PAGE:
some general questions on connecting directly and remotely to a router

In Chapter 5 of the CCNA streaming router course it's mentioned that you connect to a router directly from the serial port of a PC to the console port of the router. Do PCs being sold today still have serial ports? I thought they were obsolete like parallel ports and that the only option is USB connections. On my older PCs I had serial ports but at least for me, on my newer one I don't see a serial port at all. So if you don't have a serial port how do you connect directly to a router from your PC?

In the same lesson, it mentions they are telnetting into a machine that is acting as the "access server" and the access server makes these console connections to the devices on their behalf. How does the access server connect to the numerous routers they are accessing? Does it have multiple serial ports ? Does it have a way of connecting remotely over the network via TCP/IP?

Comments

  • In Chapter 5 of the CCNA streaming router course it's mentioned that you connect to a router directly from the serial port of a PC to the console port of the router. Do PCs being sold today still have serial ports? I thought they were obsolete like parallel ports and that the only option is USB connections.

    Full Sized PCs such as towers etc. sometimes have a serial RS232 port. With laptops, forget it! With some vendors you can add them to the laptop configuration when ordering, but usually you cant. Alternative here is to use, USB to Serial adapters. Those ones are available with single port, 1USB-2Serial, 1USB-4Serial and so on. In enterprises you often see complete console Servers which have IP-connectivity at the one end and upt o 48 serials on the other end.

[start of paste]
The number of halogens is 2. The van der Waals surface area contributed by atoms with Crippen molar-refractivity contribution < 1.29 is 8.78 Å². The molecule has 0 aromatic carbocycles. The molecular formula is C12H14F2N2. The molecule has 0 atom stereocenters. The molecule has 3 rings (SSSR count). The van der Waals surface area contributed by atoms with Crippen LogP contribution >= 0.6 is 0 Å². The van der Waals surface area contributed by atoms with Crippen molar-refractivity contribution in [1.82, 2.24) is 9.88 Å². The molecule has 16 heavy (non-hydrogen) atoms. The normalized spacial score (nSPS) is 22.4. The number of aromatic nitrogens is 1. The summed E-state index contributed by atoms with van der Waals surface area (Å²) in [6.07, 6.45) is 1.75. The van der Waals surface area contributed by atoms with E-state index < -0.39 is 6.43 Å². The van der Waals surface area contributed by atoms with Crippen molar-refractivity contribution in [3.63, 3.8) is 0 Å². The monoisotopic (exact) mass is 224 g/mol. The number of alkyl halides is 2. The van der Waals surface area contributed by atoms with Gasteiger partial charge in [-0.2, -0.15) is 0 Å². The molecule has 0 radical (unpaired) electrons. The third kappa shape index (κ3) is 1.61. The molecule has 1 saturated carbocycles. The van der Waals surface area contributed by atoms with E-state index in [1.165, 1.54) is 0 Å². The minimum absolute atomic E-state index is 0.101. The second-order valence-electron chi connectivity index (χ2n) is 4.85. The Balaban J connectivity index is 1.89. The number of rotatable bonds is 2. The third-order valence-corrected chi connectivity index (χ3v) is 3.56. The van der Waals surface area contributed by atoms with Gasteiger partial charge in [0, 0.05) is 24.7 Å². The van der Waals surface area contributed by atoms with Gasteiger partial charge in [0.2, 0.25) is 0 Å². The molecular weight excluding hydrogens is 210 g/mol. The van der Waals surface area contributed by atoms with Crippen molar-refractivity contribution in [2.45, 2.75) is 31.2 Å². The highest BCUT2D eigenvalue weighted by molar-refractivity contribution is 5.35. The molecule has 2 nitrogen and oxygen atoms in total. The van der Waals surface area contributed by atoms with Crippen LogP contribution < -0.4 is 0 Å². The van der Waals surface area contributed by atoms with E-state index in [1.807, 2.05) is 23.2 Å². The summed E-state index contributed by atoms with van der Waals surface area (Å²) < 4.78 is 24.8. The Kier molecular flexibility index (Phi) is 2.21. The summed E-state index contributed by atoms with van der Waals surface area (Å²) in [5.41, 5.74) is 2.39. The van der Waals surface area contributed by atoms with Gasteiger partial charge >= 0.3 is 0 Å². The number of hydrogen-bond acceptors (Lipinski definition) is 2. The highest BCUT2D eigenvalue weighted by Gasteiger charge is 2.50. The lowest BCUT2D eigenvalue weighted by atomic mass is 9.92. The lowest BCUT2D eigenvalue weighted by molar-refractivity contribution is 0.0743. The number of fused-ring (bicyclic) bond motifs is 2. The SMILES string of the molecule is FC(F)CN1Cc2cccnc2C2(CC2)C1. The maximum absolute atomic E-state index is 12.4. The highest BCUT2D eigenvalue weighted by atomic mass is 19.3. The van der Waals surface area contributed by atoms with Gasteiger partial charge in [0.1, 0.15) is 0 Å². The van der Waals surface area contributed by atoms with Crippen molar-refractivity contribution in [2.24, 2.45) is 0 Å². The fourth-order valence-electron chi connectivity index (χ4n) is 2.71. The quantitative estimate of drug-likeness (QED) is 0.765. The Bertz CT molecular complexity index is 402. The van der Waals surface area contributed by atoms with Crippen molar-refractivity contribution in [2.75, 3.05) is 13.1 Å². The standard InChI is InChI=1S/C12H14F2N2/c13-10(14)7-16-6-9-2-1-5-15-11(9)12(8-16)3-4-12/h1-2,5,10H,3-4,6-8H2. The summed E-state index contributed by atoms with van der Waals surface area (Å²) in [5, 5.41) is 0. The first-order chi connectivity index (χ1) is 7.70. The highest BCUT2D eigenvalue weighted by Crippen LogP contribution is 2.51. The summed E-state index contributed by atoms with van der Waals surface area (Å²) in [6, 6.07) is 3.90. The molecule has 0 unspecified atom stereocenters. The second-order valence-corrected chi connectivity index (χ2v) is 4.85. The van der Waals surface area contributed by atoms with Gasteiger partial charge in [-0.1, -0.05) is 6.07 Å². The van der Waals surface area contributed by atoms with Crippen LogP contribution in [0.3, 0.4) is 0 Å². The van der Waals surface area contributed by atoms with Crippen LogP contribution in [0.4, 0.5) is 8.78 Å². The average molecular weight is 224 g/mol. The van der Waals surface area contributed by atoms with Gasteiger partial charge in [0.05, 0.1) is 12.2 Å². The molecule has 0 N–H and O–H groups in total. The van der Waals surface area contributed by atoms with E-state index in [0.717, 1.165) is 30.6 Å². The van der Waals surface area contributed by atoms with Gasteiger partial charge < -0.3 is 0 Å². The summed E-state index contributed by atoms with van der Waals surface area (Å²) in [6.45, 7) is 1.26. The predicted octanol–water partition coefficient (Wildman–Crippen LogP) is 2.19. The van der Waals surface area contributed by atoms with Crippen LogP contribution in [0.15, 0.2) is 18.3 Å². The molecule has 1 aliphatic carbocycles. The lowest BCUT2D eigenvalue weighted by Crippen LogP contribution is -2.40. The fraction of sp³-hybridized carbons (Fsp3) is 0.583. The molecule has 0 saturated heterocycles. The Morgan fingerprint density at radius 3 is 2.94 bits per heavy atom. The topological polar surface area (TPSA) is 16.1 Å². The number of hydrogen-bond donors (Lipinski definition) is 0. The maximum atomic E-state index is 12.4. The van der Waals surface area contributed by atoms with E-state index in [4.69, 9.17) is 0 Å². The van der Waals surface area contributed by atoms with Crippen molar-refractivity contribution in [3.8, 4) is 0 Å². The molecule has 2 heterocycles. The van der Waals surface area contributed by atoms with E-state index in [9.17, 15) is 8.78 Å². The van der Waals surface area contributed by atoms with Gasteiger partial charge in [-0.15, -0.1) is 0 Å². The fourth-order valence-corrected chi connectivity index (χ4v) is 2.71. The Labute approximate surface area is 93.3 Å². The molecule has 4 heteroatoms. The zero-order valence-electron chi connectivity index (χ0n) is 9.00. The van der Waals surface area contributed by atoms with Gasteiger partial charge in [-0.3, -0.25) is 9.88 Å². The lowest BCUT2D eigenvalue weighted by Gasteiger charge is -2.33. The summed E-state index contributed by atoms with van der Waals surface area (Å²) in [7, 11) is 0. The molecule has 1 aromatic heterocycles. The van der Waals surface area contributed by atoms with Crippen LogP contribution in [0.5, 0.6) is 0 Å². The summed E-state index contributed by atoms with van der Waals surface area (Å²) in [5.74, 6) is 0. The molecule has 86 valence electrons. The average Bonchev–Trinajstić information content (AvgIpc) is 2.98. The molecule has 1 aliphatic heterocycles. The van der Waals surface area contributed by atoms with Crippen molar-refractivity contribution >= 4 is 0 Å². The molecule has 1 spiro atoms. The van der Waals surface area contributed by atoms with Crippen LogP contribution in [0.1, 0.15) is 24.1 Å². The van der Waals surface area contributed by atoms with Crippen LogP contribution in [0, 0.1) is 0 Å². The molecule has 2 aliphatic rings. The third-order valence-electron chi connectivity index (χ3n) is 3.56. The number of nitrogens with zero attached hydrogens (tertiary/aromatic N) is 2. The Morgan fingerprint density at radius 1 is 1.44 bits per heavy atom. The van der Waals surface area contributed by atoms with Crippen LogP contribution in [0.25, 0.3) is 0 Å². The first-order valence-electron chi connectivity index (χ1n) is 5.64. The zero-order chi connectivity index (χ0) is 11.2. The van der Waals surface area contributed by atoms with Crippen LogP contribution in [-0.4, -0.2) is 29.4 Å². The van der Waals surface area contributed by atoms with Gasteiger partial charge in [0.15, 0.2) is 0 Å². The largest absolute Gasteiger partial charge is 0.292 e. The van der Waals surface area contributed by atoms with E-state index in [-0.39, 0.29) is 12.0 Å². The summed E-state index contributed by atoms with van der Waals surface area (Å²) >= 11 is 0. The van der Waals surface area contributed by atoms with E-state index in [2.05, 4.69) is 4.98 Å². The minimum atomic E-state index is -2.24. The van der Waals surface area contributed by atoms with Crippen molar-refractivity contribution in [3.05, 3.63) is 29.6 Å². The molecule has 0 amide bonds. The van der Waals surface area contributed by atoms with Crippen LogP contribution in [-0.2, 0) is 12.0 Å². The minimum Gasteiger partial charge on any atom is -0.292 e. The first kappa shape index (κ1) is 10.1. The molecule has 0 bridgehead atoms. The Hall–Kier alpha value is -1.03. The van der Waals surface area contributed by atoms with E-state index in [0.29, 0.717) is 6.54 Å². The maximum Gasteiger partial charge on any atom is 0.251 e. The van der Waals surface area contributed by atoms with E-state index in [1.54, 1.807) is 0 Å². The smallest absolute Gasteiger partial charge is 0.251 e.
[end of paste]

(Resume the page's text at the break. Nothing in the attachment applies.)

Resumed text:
In the same lesson, it mentions they are telnetting into a machine that is acting as the "access server" and the access server makes these console connections to the devices on their behalf. How does the access server connect to the numerous routers they are accessing? Does it have multiple serial ports ? Does it have a way of connecting remotely over the network via TCP/IP?

    The AS (access-server) connects to the numerous devices via numerous serial ports :).

    Here you can see those things, thats a good video for you I think:

    http://www.youtube.com/watch?v=jvRH32og9l0 

    Lets say the ip address of the access-server is 192.168.1.100 then you can configure it that when you telnet/ssh into 192.168.1.100 at port 10001 a connection is opened to the access-server and the access server sees with port 10001 that it has to open the serial connection to port 1. Telnet/SSH to port 10002 -> serial 2 and so on...

    If its not clear just keep asking! Thats the key to knowledge!

    Regards!

    Markus

     

  • Very good explanation from Markus. Here is a good link regarding the setup of an Access Server on a 2500 series router..

    http://ciscotips.wordpress.com/2006/06/26/configuring-a-cisco-router-as-a-terminal-server/

  • Thanks both of you for your helpful replies. From the video link that Markus gave they mentioned a 2511 router, in qqabdai's link they mention 2509 and 2510 routers. What is it about these type of routers that makes them specifically suited to be access servers- do they have special ports?